More Older Americans Take On Entrepreneurship Ventures, According To U.S. Global Entrepreneurship Monitor (GEM)
Older just may be wiser when it comes to U.S. entrepreneurs. New research shows that entrepreneurial behavior among older Americans (44-99) rose significantly in 2008. Younger adults in the 18-44 age range--traditionally the hotbed of US entrepreneurial activity--reduced their entrepreneurial activity in 2008. This shifting pattern is a key finding in the Global Entrepreneurship Monitor (GEM) 2008 National Entrepreneurial Assessment for the United States of America, produced by Babson College and Baruch College.
Babson College Entrepreneurship Professor and GEM author Julio O. de Castro, believes the increase in entrepreneurial activity by older Americans presents some interesting questions to consider in the next GEM report. “Is this a temporary or permanent trend? Or just a reaction to the economic recession?” asks de Castro.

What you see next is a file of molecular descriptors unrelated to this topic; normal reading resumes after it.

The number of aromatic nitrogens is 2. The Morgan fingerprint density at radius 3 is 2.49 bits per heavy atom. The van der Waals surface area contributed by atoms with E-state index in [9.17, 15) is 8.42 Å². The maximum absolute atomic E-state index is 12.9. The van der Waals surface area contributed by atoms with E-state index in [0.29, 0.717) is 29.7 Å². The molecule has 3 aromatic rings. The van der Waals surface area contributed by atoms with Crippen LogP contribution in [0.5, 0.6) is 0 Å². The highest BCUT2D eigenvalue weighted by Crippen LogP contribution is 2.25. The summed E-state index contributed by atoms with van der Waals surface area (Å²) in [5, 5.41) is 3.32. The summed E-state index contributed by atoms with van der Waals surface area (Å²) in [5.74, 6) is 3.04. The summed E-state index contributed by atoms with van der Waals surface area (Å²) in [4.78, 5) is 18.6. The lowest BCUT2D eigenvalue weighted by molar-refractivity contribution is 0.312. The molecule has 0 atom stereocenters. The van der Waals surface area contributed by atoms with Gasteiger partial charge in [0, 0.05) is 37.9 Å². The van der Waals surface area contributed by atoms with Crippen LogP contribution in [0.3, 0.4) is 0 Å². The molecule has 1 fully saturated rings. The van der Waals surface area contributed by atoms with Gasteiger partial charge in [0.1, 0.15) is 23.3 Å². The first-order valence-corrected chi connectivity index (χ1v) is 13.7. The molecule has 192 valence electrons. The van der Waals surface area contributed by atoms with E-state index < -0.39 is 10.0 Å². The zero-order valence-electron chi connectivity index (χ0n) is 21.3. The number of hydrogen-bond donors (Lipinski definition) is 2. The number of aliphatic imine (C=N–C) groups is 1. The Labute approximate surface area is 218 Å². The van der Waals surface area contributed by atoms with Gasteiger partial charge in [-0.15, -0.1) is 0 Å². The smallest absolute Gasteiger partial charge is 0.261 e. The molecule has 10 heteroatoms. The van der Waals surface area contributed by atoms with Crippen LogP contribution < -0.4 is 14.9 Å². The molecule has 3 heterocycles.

U.S. GEM found that:
There was a marked decrease in Total Early-Stage Entrepreneurial Activity (TEA) for the 18-24 age group (10.5% vs. 14% in 2007), but TEA in the older age groups (45-99) increased 7.8% in 2008.
The share distribution of the established business owner decreased a total 9.6% for the 18-44 age group while it increased 9.6% for the 45-99 age group in 2008 compared to 2007.
Younger adults in the 18-44 age range have higher prevalence rates in early stage activity, while older adults in the 45-99 age range have higher prevalence rates in established business activity.
To view the report, visit www.gemconsortium.org or http://www3.babson.edu/ESHIP/research-publications/gem.cfm.